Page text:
Working in or around manholes comes with plenty of risks. One of your employees may fall down the hole or they may need help getting back up to the surface. Your team may also encounter hazardous substances down in the sewer, such as hydrogen sulfide, carbon monoxide, and methane. Oxygen and airflow will likely be limited, so you need to make sure you and your team can breathe easy when working in confined spaces.
We get plenty of questions related to manhole safety equipment, so we put together this list of FAQs to help you get started. Learn about the best fall protection equipment and how to protect your team from unexpected falls and other hazards when working near manholes.
How Do You Test the Atmosphere Below?
When planning a manhole entry, it’s important to test the air quality below using a confined space gas monitor before allowing your workers into the hole. Most teams will use a tube or hose connected to a sample draw pump, sucking the air back up to the gas detector, testing it for hazardous substances. Monitoring should be continuous so long as workers are in the space. Oxygen tends to be in short supply, so forced air ventilation may be advisable.
How Do I Lower Workers into the Hole?
To lower workers into the hole, a good choice is to use a safety equipment tripod, so you can slowly ease your workers inside. French Creek tripods are a customer favorite. They use a three-legged design that evenly supports the weight, so you don’t have to worry about the system falling over or leaning to one side. Workers can strap themselves in with the available hooks. The built-in winch is perfect for slowly lowering your workers into the pit. You can control how fast your workers move up and down, helping set the right pace for your work environment. Go slow to help your workers get their bearings.
The French Creek 9' Tripod 3-Way Rescue Unit and Winch S50G-M9 is a great choice. It comes with everything you need to safely lower your employees into a manhole, including 50' galvanized wire rope for added peace of mind. The cable won’t break or fray, so you never have to worry about suddenly dropping one of your workers. The sturdy aluminum tripod can hold up to 5,000 lbs., helping you tackle any situation with ease. We also sell the French Creek 7' Tripod and 50' 3-Way Rescue Unit and Winch S50G-M7 for those that don’t have as much headroom. It comes with all the same features as the 9-foot option.
If you have your own rope, recovery gear and winch, go with the French Creek 9ft Aluminum Tripod TP9. It’s just what you need to complete your kit. Some crews may not need the full nine feet. If your employees are shorter and don’t require as much headroom, you can go with the French Creek 7ft Aluminum Tripod TP7 instead.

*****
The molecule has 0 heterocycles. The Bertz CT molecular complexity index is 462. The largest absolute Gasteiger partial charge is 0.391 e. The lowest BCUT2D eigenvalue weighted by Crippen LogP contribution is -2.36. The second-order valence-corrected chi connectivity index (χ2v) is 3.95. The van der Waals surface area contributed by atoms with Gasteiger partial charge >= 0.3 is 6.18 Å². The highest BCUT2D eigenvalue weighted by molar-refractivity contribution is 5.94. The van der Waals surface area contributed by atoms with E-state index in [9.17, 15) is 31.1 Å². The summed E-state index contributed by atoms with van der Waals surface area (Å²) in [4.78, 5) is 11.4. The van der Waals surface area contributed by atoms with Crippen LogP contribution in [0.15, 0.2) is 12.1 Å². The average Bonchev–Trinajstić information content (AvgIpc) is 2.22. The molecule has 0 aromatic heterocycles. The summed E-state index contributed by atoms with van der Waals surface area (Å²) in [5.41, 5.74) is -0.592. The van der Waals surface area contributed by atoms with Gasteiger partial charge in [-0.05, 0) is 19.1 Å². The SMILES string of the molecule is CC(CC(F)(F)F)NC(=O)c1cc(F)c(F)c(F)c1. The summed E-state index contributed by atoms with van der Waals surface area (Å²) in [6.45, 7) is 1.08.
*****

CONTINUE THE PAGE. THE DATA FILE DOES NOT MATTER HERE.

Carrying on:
How Do You Protect Workers that Go into the Hole?
Workers may face a number of challenges when working below ground. They will need headlamps to see clearly in the dark. They will also need safety gloves, boots, and workwear to protect themselves from sticky substances, slick walkways, and other potential hazards. Your team should always have their footing when working in confined spaces.
Your team should also wear gas monitor clips near the breathing zone when working in the manhole. The clip should audibly beep, vibrate, or flash blinking lights to alert workers when hazardous substances are present, or the air quality has been compromised. This will signal your workers that conditions have changed, and to leave the manhole immediately. Return only after the space has been tested safe.
What If the Atmosphere Changes?
It’s important to check the air quality throughout your shift. The air quality can easily change on a dime as new toxins make their way into the airflow. Get in the habit of checking for hazardous substances every couple of hours. If your workplace has changed in any way, you should be the first to know.
Use confined space radios and walkie-talkies to communicate with your team in real time. If the atmosphere changes, one of your workers can quickly share this news with the other members of your team.
What Happens If They Need to Be Rescued?
You may have to rescue your employees for several reasons. The air quality may change, leaving some of your employees vulnerable to toxic substances. Someone could also injure themselves in the hole, so you’ll need to pull them out as soon as possible without aggravating their injuries.
Again, French Creek tripods are the best way to go. Use the built-in winch to quickly recover your employees from inside the manhole. Both the French Creek 7' and 9’ Tripod and 50' 3-Way Rescue Units come with a self-retracting lifeline that may be raised and lowered if one of your workers needs to be rescued. You can pull them up in just a few seconds in the event of an emergency.
The friction brake will prevent the crank from freewheeling while holding up one of your employees. If you lose control of the crank, you don’t have to worry about the worker tumbling back down into the hole. You can also use the tripod to send down life-saving supplies and equipment if one of your workers is too injured to move.
Working in or near manholes is serious business. There’s always a chance that someone could slip and fall or lose their footing when working below ground level. Hazardous toxins are bound to be near, as well, so don’t forget to hand out gas monitors to your team. Use French Creek safety equipment tripods to safely lower and raise your employees in and out of manholes, so you can prevent workplace injuries.